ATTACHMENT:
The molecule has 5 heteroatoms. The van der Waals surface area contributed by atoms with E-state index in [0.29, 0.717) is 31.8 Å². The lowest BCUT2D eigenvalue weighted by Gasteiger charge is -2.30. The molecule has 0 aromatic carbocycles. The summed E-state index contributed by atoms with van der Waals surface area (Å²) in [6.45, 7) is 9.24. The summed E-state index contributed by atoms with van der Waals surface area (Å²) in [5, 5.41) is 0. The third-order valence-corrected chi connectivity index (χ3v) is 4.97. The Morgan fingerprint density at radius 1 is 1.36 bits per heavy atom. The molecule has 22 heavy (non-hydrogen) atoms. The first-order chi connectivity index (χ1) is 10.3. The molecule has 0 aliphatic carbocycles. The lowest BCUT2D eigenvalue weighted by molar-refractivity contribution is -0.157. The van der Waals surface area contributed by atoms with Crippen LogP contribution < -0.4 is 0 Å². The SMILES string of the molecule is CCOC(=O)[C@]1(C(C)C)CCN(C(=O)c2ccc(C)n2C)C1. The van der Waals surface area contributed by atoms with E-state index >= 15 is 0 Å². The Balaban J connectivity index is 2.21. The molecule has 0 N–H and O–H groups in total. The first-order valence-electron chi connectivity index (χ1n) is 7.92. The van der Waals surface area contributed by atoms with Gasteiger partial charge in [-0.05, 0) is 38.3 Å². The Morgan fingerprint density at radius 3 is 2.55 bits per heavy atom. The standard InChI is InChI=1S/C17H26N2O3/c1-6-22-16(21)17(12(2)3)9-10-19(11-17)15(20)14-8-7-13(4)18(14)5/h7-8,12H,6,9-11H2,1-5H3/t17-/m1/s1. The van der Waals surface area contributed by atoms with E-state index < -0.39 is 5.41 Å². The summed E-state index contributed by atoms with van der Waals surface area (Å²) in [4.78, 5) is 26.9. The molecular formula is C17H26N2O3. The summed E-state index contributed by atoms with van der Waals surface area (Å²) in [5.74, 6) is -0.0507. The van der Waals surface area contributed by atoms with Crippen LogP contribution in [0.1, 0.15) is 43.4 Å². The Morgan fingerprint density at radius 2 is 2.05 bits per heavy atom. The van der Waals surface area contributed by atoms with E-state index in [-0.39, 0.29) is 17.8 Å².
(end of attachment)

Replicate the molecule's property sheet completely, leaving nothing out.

The molecule has 5 heteroatoms. The van der Waals surface area contributed by atoms with E-state index in [0.29, 0.717) is 31.8 Å². The lowest BCUT2D eigenvalue weighted by Gasteiger charge is -2.30. The molecule has 0 aromatic carbocycles. The summed E-state index contributed by atoms with van der Waals surface area (Å²) in [6.45, 7) is 9.24. The summed E-state index contributed by atoms with van der Waals surface area (Å²) in [5, 5.41) is 0. The third-order valence-corrected chi connectivity index (χ3v) is 4.97. The Morgan fingerprint density at radius 1 is 1.36 bits per heavy atom. The molecule has 22 heavy (non-hydrogen) atoms. The first-order chi connectivity index (χ1) is 10.3. The molecule has 0 aliphatic carbocycles. The lowest BCUT2D eigenvalue weighted by molar-refractivity contribution is -0.157. The van der Waals surface area contributed by atoms with Crippen LogP contribution < -0.4 is 0 Å². The SMILES string of the molecule is CCOC(=O)[C@]1(C(C)C)CCN(C(=O)c2ccc(C)n2C)C1. The van der Waals surface area contributed by atoms with E-state index >= 15 is 0 Å². The Balaban J connectivity index is 2.21. The molecule has 0 N–H and O–H groups in total. The first-order valence-electron chi connectivity index (χ1n) is 7.92. The van der Waals surface area contributed by atoms with Gasteiger partial charge in [-0.05, 0) is 38.3 Å². The Morgan fingerprint density at radius 3 is 2.55 bits per heavy atom. The standard InChI is InChI=1S/C17H26N2O3/c1-6-22-16(21)17(12(2)3)9-10-19(11-17)15(20)14-8-7-13(4)18(14)5/h7-8,12H,6,9-11H2,1-5H3/t17-/m1/s1. The van der Waals surface area contributed by atoms with E-state index < -0.39 is 5.41 Å². The summed E-state index contributed by atoms with van der Waals surface area (Å²) in [4.78, 5) is 26.9. The molecular formula is C17H26N2O3. The summed E-state index contributed by atoms with van der Waals surface area (Å²) in [5.74, 6) is -0.0507. The van der Waals surface area contributed by atoms with Crippen LogP contribution in [0.1, 0.15) is 43.4 Å². The Morgan fingerprint density at radius 2 is 2.05 bits per heavy atom. The van der Waals surface area contributed by atoms with E-state index in [-0.39, 0.29) is 17.8 Å².